Green hydrogen plays a key role in the energy transition. Hamburg is to become a hub for imports to Germany and Europe.
Green hydrogen, which is produced almost emission-free with the help of renewable energies, is seen as an important beacon of hope in the fight against climate change. In order to drive forward the energy transition and achieve its climate targets, the then German government presented its National Hydrogen Strategy (PDF) in 2020. In it, it anticipates a hydrogen demand of around 90 to 110 TWh (90 to 110 billion watt hours) by 2030. However, most of this could not be produced locally, but would have to be imported from other countries. One reason for this is that Germany has only limited capacities for wind and solar parks, for example. The meta-study on hydrogen by the Fraunhofer Institutes ISI, ISE and IEG also comes to the conclusion that Germany will have to cover up to 70 percent of its demand through imports.
In the future, Hamburg, Germany’s largest seaport, is to become a central transshipment point for hydrogen imports to Germany and Europe. The city’s Department of Business and Innovation (BWI) has developed a strategic plan (PDF) with nine action points. The aim is to contribute to meeting the national energy demand and to consolidate the position of the Hanseatic city as a “hydrogen pioneer”. To implement the strategy in concrete terms, BWI plans to identify future hydrogen demand and any supply gaps, conclude agreements with exporting countries and expand the import infrastructure. Transport could take place “not only via ship and pipeline, but also via the already existing rail network,” the paper says.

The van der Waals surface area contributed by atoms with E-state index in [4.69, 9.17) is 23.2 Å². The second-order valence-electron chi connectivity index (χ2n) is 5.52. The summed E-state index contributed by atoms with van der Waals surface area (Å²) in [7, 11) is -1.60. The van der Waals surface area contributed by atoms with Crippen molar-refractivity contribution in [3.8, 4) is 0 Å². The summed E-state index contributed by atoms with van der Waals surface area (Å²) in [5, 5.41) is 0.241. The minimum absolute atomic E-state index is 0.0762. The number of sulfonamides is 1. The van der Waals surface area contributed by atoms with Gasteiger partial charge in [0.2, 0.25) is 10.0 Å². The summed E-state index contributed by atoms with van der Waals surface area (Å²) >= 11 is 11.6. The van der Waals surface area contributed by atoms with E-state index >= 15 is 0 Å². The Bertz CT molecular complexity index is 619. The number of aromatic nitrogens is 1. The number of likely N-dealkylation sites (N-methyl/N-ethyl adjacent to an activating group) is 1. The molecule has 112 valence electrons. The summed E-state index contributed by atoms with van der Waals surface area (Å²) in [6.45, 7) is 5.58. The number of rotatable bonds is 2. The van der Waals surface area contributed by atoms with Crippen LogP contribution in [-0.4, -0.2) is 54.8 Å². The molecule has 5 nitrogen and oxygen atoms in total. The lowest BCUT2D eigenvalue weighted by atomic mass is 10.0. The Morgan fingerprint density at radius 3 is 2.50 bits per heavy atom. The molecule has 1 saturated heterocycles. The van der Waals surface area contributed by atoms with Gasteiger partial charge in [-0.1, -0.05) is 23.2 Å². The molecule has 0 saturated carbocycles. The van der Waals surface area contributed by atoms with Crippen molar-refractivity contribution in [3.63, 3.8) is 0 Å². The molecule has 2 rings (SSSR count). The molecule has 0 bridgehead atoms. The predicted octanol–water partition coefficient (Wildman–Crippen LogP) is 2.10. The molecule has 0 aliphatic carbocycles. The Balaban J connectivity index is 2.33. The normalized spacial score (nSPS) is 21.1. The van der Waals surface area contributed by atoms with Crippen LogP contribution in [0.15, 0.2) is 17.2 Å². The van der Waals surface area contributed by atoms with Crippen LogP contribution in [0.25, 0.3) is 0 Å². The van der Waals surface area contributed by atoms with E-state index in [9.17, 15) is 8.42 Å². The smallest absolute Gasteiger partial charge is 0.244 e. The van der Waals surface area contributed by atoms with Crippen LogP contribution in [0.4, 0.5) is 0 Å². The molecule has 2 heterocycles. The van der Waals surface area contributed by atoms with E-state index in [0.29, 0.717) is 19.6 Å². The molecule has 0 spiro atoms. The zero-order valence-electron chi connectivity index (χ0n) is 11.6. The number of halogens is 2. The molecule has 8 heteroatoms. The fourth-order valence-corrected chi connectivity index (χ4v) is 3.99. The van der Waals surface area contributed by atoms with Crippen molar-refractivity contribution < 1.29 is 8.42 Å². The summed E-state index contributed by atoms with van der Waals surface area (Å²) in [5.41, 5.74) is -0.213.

Fit for the future of energy
As the Welt writes, exporting hydrogen will change the global energy landscape. “Heavyweights of the fossil energy industry” such as Russia would lose importance. Countries with large natural resources of wind and water power, solar energy and geothermal energy could become up-and-comers in their place. Hamburg already signed a memorandum of understanding last November with Scotland, which has large onshore and offshore wind capacity, to import green hydrogen. The goals of the collaboration include expanding the green hydrogen economy in both regions, achieving the Paris climate goals and building supply chains between Scotland and the Hanseatic city. Hamburg also plans to reach similar agreements with other countries such as Denmark, Norway, Australia and Saudi Arabia, according to Die Welt.
Sun-rich countries such as Namibia, Australia or the United Arab Emirates could also use their enormous solar energy potential in the future to produce and export green hydrogen. In its National Hydrogen Strategy, the German government is focusing on international cooperation with sun-rich countries. For more information, see: Joint Project Hydrogen.
Photo: iStock/Kris Hoobaer